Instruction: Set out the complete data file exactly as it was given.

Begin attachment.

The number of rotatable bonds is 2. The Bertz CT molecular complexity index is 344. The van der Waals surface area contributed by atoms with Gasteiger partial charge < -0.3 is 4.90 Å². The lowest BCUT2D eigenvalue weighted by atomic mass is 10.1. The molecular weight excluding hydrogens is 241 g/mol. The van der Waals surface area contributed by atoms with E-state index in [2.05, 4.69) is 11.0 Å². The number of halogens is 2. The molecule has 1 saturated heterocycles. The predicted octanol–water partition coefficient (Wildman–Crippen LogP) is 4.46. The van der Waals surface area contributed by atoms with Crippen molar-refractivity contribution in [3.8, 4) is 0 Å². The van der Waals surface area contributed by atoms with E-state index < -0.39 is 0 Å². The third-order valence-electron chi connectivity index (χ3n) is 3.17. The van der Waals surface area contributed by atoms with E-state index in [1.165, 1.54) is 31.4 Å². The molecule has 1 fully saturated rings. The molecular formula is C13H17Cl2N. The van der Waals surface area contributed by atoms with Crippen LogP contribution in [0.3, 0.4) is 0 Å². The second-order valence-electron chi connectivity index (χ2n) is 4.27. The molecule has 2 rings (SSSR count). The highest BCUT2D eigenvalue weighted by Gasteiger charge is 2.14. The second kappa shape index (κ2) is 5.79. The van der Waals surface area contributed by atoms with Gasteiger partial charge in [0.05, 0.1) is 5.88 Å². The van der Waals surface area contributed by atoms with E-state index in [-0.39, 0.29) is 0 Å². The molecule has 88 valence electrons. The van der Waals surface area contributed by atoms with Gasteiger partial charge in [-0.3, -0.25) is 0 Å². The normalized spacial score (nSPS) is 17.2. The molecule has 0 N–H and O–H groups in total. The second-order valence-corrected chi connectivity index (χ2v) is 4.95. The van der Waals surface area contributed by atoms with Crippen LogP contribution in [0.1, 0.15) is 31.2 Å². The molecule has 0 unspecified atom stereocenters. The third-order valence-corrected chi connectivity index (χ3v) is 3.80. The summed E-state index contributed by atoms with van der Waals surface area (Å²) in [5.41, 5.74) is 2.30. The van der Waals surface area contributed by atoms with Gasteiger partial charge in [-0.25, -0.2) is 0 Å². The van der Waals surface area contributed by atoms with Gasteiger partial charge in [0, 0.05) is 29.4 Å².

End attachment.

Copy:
The number of rotatable bonds is 2. The Bertz CT molecular complexity index is 344. The van der Waals surface area contributed by atoms with Gasteiger partial charge < -0.3 is 4.90 Å². The lowest BCUT2D eigenvalue weighted by atomic mass is 10.1. The molecular weight excluding hydrogens is 241 g/mol. The van der Waals surface area contributed by atoms with E-state index in [2.05, 4.69) is 11.0 Å². The number of halogens is 2. The molecule has 1 saturated heterocycles. The predicted octanol–water partition coefficient (Wildman–Crippen LogP) is 4.46. The van der Waals surface area contributed by atoms with Crippen molar-refractivity contribution in [3.8, 4) is 0 Å². The van der Waals surface area contributed by atoms with E-state index < -0.39 is 0 Å². The third-order valence-electron chi connectivity index (χ3n) is 3.17. The van der Waals surface area contributed by atoms with E-state index in [1.165, 1.54) is 31.4 Å². The molecule has 1 fully saturated rings. The molecular formula is C13H17Cl2N. The van der Waals surface area contributed by atoms with Crippen LogP contribution in [0.3, 0.4) is 0 Å². The second-order valence-electron chi connectivity index (χ2n) is 4.27. The molecule has 2 rings (SSSR count). The highest BCUT2D eigenvalue weighted by Gasteiger charge is 2.14. The second kappa shape index (κ2) is 5.79. The van der Waals surface area contributed by atoms with Gasteiger partial charge in [0.05, 0.1) is 5.88 Å². The van der Waals surface area contributed by atoms with E-state index in [-0.39, 0.29) is 0 Å². The molecule has 88 valence electrons. The van der Waals surface area contributed by atoms with Gasteiger partial charge in [-0.3, -0.25) is 0 Å². The normalized spacial score (nSPS) is 17.2. The molecule has 0 N–H and O–H groups in total. The second-order valence-corrected chi connectivity index (χ2v) is 4.95. The van der Waals surface area contributed by atoms with Crippen LogP contribution in [0.1, 0.15) is 31.2 Å². The molecule has 0 unspecified atom stereocenters. The third-order valence-corrected chi connectivity index (χ3v) is 3.80. The summed E-state index contributed by atoms with van der Waals surface area (Å²) in [5.41, 5.74) is 2.30. The van der Waals surface area contributed by atoms with Gasteiger partial charge in [-0.25, -0.2) is 0 Å². The van der Waals surface area contributed by atoms with Gasteiger partial charge in [0, 0.05) is 29.4 Å².